I first became aware of IFRA and the restriction of certain perfume ingredients sometime around the end of 2005 or the beginning of 2006. I was already an avid reader of perfume and beauty blogs but had yet to start my own. I've read that some classic formula had to be changed because IFRA, a weird organization of which I've never heard before was trying to eliminate raw materials that could cause skin allergies. But none of this made much sense. Skin allergies? I was certainly familiar with those being very sensitive to a bunch of soaps, detergents, hair and body products and very common household products. They give me a rash so I do my best to prevent skin contact. All these items were clearly labeled with "if a rash develops discontinue use". So I discontinue use just as I read the labels on food, medication and cat treats. This perfume issue could not be true, right?
Only it was. And soon it became clear this wasn't just about oakmoss. There (among many others) went lavender, certain rose absolutes, pure jasmine, lemon verbena and citrus oil. Yes, the stuff you get on your hands, raw and undiluted, every time you peel an orange or zest a lemon. And why was IFRA insisting on restricting to the point of neutering or outright banning ingredients in perfume while everything else from bleach to peanuts only gets a warning label? Because according to the EU, people who use perfumes cannot be trusted to read labels. Seriously.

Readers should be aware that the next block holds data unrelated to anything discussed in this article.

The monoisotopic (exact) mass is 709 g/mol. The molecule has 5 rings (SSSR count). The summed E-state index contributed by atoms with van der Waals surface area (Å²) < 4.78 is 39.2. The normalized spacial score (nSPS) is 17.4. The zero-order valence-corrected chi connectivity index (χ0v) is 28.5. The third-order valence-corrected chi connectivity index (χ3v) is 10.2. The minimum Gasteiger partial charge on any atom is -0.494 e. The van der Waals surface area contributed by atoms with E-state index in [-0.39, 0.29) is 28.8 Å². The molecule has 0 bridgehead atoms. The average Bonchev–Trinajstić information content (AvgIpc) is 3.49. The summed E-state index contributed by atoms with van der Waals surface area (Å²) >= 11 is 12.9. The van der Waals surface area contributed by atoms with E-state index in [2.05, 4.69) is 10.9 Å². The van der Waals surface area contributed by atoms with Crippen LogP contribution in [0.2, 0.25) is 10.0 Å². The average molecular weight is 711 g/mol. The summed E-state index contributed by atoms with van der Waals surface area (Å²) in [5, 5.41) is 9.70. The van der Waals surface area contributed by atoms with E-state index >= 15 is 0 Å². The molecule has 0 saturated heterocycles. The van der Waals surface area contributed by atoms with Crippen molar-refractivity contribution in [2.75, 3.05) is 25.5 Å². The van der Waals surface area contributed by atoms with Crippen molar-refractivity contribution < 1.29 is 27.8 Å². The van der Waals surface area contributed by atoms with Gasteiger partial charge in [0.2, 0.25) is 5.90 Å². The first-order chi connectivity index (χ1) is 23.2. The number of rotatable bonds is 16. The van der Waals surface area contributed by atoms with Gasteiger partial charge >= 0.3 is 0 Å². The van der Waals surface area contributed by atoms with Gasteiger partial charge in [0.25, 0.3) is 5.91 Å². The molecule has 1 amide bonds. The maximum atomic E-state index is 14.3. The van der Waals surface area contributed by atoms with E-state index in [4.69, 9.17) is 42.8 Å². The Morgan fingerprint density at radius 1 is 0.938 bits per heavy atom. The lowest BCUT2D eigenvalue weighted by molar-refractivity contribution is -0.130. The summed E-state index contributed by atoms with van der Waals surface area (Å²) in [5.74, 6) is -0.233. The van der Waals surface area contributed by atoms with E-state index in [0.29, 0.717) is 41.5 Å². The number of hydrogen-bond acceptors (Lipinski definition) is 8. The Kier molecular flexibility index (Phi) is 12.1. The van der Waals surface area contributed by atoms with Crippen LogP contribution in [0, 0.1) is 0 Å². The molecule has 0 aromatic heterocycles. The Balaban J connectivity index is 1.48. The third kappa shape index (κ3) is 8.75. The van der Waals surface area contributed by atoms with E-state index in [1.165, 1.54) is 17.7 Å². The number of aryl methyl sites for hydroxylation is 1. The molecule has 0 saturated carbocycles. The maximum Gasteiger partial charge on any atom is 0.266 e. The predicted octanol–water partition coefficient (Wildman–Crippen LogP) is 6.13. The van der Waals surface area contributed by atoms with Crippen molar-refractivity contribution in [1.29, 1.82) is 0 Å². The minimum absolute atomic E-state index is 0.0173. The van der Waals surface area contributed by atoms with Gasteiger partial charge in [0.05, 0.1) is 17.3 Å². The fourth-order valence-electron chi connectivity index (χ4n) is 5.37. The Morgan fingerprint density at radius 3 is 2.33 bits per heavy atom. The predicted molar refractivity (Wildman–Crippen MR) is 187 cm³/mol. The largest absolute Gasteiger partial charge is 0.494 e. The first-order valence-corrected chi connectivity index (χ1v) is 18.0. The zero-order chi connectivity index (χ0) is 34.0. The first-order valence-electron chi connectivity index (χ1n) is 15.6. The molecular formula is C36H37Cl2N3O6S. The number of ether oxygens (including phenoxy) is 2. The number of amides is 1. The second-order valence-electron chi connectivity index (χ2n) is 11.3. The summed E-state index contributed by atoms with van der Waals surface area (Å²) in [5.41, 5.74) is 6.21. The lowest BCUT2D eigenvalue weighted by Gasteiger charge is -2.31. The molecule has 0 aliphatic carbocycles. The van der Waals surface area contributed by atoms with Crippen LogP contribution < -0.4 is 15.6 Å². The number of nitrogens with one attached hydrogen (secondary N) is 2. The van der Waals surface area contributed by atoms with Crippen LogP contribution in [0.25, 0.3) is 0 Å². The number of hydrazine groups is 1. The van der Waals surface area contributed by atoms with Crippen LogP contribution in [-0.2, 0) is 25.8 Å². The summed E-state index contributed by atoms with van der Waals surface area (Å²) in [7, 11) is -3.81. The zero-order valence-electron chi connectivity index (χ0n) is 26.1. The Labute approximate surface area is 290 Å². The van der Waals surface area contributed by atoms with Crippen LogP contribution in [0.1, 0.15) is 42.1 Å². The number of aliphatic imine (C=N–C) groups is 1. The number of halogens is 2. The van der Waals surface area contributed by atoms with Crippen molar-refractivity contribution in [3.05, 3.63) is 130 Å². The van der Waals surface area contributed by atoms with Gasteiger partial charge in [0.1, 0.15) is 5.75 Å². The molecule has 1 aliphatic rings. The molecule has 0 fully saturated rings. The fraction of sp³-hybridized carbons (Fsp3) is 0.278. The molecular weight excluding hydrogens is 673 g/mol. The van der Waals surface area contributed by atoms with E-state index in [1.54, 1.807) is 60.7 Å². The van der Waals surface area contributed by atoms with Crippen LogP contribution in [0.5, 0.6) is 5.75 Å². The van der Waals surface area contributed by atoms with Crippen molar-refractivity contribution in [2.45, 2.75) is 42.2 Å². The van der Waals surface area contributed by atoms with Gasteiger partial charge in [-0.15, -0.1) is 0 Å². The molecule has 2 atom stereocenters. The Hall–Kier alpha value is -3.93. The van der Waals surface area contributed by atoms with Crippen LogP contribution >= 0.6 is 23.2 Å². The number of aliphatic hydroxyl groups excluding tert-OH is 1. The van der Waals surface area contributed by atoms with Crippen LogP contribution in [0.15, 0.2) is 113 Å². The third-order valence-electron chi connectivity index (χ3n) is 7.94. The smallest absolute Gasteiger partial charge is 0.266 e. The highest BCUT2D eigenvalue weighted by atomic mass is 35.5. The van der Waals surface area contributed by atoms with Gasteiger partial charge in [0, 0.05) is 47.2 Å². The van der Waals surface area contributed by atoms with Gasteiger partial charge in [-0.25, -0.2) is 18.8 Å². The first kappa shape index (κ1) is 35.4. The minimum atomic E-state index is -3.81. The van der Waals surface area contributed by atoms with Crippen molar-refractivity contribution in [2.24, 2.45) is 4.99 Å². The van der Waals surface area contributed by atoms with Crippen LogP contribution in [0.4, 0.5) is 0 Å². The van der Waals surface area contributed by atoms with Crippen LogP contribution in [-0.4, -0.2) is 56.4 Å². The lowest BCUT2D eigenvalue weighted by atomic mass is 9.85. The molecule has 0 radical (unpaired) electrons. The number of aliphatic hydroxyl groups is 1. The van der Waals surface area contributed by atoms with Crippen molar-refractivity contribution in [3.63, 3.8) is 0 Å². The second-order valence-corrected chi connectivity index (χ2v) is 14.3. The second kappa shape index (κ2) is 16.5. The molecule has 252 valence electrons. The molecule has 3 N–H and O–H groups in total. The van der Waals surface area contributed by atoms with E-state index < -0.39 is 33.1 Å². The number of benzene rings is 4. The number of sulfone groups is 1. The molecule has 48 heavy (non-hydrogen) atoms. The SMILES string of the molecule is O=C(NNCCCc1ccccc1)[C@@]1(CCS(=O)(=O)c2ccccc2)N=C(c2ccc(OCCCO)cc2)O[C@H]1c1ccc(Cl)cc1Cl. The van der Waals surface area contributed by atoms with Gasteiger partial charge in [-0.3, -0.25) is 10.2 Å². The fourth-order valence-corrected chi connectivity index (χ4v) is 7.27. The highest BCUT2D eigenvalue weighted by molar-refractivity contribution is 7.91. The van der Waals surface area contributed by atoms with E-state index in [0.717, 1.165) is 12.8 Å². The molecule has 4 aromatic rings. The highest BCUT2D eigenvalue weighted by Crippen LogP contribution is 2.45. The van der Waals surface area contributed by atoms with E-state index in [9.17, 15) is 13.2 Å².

One by one beloved perfumes were changed to the point they became unrecognizable and the industry kept quiet. Guerlain changed some formulas and discontinued others, Chanel (still!) kept denying anything was going on, pretending loyal customers were either dumb, anosmic or both and everyone else followed suit. It's their livelihood, after all.
It became clear that if anything was going to change, if anyone was going to say "enough!" it was not going to be the big corporations. They'd just keep on churning bottle after bottle of bland synthetic dreck, put all their money into marketing and shiny ad campaigns and pray we wouldn't notice. But we did and we still do. The answer seems to be coming from the indie perfumers, especially those dedicated to cultivating and using the best natural ingredient the world has to offer.
The Outlaw Perfume project is one such effort. The Natural Perfume Guild headed by Anya McCoy is embarking on creating a series of perfumes that would make IFRA itch. Made from the good stuff and smelling like perfume should smell, every Outlaw perfume will have a clear warning label. It's up to us to use them right. This project is backed by several bloggers and websites and will include reviews and exciting giveaways. Here are the other participating writers:
Elena at Perfume Shrine
Pat at Olfactarama
Donna at the Examiner.com
Carol at Waft by Carol
Beth at Perfume Smelling Things
Felicia at Fragrance Belles Lettres
Lucy at Indie Perfumes
Ida, Mark and Monica from Ca Fleure Bon
So, here's today's question: When did you become aware of IFRA and its influence on the perfume industry? What was the first reformulation you noticed?
Top image: Brigitte Bardot and Serge Gainsbourg as Bonnie & Clyde, 1968
Outlaw Perfume logo: Anya McCoy